Should you Crate Train your Brittany?
A crate is your absolute best management tool. If you didn’t use a crate when you brought your rescue Brittany home, and you’re not having any behavior problems like chewing, separation anxiety), maybe you don’t want to use a crate. However, if you have any of these issues, please have an open mind about crating your Brittany.
Maybe you used a crate before, but your Brittany whined, barked and generally made a ruckus every time you put him in it. Well, perhaps your Brittany trained you not to use the crate. Pretty smart I think. :)
Why Crates Can Be Helpful
- Should you need to travel with your Brittany, many hotels will allow your dog as long as he is in a crate.
- If you can’t take your dog on your vacation, your friends and family might be more likely to watch him if he were crate trained.
- If you ever need to leave your Brittany overnight at the vet or at a kennel, he will rest more comfortably if he is used to being in a crate.
- When your Brittany accepts going into his crate, he accepts your leadership as the one who can put him in there and the one who lets him out.
Helpful Hints for Crate Training
Always make sure your attitude toward using a crate is 100% POSITIVE. If you feel negative about using a crate, your Brittany will too. The crate is NOT a disciplinary device like a “jail,” so don’t use it as a “jail.” It can be used for “time out,” but it should not ever be considered punishment. This is a safe place for him to be in when he’s overstimulated, or if you have guests and he’s not being appropriate. It’s his den – a natural place for a dog to retreat.
The best way to crate train is to just start using it. Don’t make the mistake of only crate training when you are not home. This can be scary for your dog. Introduce the crate while you are home with him. Have him sleep in it at night and use the crate while you are in the room during the day at first.
It’s important not to respond (or react) to any whining or barking. The sooner you ignore this behavior, the sooner it will go away. Use the crate at night when your dog goes to bed – put the crate in the bedroom with you so he can see you.
In the beginning, feed your Brittany in his crate. Toss a couple of small treats in the crate ahead of him as he goes in the crate. Make it a positive and happy experience for him.
If your Brittany is not acclimating to the crate the way you want him to, take it slow. Initially, leave the crate door open and associate being in the crate with happy things. After a couple of days (while you’re home) begin closing the crate for a few minutes –gradually – lasting up to an hour. If he whines or barks, ignore him until he stops. When he stops, let him out of the crate with a “good dog” in a soft voice. When putting him into the crate, use happy words like “go to bed,” “let’s go to sleep,” “time for bed” and toss in a small treat or two.
There is no need to put water in the crate for your dog unless you are going to leave him for an extended period of time. If leaving him for 4 hours or less, it’s unnecessary to leave water for him.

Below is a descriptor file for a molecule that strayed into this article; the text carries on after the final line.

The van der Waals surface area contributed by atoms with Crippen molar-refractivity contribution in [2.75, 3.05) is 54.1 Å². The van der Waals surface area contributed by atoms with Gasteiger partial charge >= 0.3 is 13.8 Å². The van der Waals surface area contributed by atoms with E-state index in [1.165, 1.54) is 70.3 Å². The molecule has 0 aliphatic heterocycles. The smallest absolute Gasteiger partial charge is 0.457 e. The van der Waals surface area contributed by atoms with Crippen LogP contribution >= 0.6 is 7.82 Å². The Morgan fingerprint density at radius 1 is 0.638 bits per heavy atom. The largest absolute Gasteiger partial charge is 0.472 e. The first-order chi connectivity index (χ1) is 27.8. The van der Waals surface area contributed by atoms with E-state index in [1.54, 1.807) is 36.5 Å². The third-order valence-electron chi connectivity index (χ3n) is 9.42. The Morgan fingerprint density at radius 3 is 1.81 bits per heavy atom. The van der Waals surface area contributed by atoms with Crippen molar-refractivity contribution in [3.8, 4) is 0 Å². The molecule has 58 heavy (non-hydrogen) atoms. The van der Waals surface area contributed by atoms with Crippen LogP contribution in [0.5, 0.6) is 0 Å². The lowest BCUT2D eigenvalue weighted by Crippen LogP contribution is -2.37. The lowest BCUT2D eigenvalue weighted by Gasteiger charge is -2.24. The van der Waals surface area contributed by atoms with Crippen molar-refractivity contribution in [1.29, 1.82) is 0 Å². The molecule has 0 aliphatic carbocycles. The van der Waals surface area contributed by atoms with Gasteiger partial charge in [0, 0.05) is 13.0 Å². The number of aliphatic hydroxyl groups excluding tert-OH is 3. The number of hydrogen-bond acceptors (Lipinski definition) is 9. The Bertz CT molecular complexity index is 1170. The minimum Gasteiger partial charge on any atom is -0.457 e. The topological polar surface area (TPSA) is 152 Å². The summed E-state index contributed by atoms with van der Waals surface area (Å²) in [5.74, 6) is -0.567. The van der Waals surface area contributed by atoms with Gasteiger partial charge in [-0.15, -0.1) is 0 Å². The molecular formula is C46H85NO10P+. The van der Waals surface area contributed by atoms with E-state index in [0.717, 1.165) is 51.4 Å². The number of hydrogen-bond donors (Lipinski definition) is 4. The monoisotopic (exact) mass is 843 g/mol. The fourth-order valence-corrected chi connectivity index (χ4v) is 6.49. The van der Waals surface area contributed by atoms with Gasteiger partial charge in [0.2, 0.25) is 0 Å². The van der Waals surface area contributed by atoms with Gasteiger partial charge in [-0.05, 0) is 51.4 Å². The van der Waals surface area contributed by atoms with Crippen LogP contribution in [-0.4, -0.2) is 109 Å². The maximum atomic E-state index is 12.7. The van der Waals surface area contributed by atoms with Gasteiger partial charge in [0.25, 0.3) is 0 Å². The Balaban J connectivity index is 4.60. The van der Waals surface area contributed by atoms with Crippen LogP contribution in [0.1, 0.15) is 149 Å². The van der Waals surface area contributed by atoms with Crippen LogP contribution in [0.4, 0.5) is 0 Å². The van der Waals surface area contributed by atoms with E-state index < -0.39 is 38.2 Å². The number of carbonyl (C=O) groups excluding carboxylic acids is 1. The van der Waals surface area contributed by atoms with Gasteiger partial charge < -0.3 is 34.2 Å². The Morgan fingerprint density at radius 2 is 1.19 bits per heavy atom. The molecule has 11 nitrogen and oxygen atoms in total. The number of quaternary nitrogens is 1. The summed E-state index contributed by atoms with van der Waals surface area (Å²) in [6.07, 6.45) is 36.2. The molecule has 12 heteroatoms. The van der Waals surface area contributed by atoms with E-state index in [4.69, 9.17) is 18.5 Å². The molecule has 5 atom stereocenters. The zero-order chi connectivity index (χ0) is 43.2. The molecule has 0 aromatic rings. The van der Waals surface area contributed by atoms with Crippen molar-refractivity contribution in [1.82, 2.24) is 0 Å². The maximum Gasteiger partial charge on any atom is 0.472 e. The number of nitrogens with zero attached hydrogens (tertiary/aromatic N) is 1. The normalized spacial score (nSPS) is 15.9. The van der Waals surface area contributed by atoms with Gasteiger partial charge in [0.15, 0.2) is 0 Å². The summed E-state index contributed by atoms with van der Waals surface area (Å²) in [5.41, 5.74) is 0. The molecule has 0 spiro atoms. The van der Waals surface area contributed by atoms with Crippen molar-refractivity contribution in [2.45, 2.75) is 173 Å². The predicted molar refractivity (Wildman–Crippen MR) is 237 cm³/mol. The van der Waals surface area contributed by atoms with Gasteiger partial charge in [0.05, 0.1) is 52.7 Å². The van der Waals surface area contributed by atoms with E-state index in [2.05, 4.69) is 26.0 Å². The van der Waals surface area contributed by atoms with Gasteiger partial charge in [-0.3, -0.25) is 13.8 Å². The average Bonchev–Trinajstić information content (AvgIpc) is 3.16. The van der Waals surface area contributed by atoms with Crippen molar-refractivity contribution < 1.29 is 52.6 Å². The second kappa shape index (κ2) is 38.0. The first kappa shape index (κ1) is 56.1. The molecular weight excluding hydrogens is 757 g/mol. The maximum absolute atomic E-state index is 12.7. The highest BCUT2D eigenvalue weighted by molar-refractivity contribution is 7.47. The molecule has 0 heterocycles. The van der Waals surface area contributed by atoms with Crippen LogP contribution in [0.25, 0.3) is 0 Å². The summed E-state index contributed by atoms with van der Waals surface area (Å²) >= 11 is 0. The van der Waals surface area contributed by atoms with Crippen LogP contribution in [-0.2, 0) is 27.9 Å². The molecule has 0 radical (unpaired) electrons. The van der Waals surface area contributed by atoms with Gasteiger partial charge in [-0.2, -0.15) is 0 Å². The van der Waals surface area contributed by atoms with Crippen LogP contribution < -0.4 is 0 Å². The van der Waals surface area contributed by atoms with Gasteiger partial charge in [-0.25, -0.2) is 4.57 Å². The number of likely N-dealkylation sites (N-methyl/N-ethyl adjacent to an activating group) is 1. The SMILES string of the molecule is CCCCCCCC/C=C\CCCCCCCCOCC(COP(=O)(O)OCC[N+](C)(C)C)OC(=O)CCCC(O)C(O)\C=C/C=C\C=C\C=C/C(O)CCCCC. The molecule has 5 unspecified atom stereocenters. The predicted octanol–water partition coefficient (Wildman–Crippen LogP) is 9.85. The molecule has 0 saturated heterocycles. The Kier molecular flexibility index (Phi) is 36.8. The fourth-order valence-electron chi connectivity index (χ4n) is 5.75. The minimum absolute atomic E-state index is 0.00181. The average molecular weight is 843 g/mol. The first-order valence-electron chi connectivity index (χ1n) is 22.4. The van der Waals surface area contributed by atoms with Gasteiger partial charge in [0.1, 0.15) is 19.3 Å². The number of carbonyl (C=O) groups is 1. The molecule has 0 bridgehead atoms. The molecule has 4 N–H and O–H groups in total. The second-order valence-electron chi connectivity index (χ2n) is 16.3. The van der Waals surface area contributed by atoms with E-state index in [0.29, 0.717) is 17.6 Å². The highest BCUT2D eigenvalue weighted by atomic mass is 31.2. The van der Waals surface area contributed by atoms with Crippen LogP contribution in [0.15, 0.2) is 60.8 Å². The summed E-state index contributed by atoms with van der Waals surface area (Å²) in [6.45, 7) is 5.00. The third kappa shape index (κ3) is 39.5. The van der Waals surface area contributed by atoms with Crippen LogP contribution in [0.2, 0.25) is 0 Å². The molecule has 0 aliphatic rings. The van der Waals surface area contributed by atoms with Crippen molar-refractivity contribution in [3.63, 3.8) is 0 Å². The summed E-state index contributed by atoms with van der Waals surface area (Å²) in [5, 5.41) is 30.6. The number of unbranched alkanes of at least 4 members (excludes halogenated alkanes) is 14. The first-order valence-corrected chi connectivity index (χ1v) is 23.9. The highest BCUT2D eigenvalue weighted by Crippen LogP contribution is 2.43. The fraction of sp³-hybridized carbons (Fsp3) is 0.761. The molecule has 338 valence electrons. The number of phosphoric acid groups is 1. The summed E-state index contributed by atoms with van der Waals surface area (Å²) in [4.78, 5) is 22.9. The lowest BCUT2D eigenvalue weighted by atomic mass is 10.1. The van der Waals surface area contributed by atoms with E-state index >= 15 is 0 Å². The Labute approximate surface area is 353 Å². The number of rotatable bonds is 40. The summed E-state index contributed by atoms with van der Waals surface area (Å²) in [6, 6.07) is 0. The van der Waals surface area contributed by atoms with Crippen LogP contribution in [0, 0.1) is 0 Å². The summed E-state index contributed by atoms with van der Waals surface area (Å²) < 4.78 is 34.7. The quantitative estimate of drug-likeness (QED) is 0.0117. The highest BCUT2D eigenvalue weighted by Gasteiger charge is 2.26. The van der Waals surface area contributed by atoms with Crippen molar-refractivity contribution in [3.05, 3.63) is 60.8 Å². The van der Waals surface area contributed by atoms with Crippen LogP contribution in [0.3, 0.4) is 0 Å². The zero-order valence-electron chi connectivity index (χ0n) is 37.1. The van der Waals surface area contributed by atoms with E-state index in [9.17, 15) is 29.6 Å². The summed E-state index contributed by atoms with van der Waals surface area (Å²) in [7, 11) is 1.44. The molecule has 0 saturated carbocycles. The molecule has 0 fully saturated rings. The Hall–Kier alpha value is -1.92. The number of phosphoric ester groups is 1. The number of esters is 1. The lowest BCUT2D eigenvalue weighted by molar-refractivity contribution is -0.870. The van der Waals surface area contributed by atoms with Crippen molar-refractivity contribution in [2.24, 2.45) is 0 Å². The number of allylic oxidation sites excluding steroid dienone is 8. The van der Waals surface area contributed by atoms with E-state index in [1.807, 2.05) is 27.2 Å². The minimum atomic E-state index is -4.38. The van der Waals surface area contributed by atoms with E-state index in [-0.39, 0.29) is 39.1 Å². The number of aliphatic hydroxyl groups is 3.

Another thing to know is that most dogs will not soil their crate once they are used to it. If they do, don’t panic, see if you can get to them before this happens. Take them for a potty break before crating them and again immediately when you let them out.
What Kind of Crate Should I Use?
Your dog will eventually love the crate because it gives him that “den” feeling of security. The most practical is the collapsible wire type. Make sure it will be large enough for the adult dog to be able to stand and turn around, but be most comfortable lying down. Be sure your adult Brittany can stretch out flat on his side without being cramped and sit up without hitting his head on the top. A No. 300 crate is large enough for most Brittanys. The approximate size of a wire crate is 36Lx22Wx25H. It is helpful to get a crate with two door openings – it makes getting in and out easier.
The best crates for traveling are the hard plastic types. Later, when your Brittany is fully crate trained, you can use the new soft-sided crates that are very transportable. They weigh about 10 pounds and are very sturdy and secure. Use these crates for adolescent or adult crate-trained dogs only.
Location of Crate
Whenever possible, place the crate near or next to you when you are home – in a “people area” – such as the kitchen, family room, etc. To provide a greater sense of den security and privacy, put it in a corner and/or have the sides or back loosely draped with a sheet. This will encourage the dog to go inside the crate without feeling lonely or isolated when leave. At bedtime, move the crate into your bedroom so he can see you. He will feel much more secure if he can see you. Don’t forget to let him take a potty break before bedtime so he won’t have to go during the night.
Does My Brittany Need a Bed in his Crate?
Sure, try some bedding at first. I always use old towels – something I don’t care about if they want to destroy it. Don’t put that new $100 dog bed in there – he just might destroy it. My Brittanys prefer towels in their crates – their dog beds make it too hot for them. Besides it’s easy to wash the towels every few days for their (and my) pleasure.
As you can see, when crate training (especially an adult Brittany) you must be patient and understanding, you don’t want to push the dog or you may end up doing more harm than good.
Hopefully you see that crate training will benefit you and your Brittany in many ways. If things don’t go smoothly at first, do not give up. Be consistent and hang in there!
Remember, make sure it’s a POSITIVE experience for your Brittany.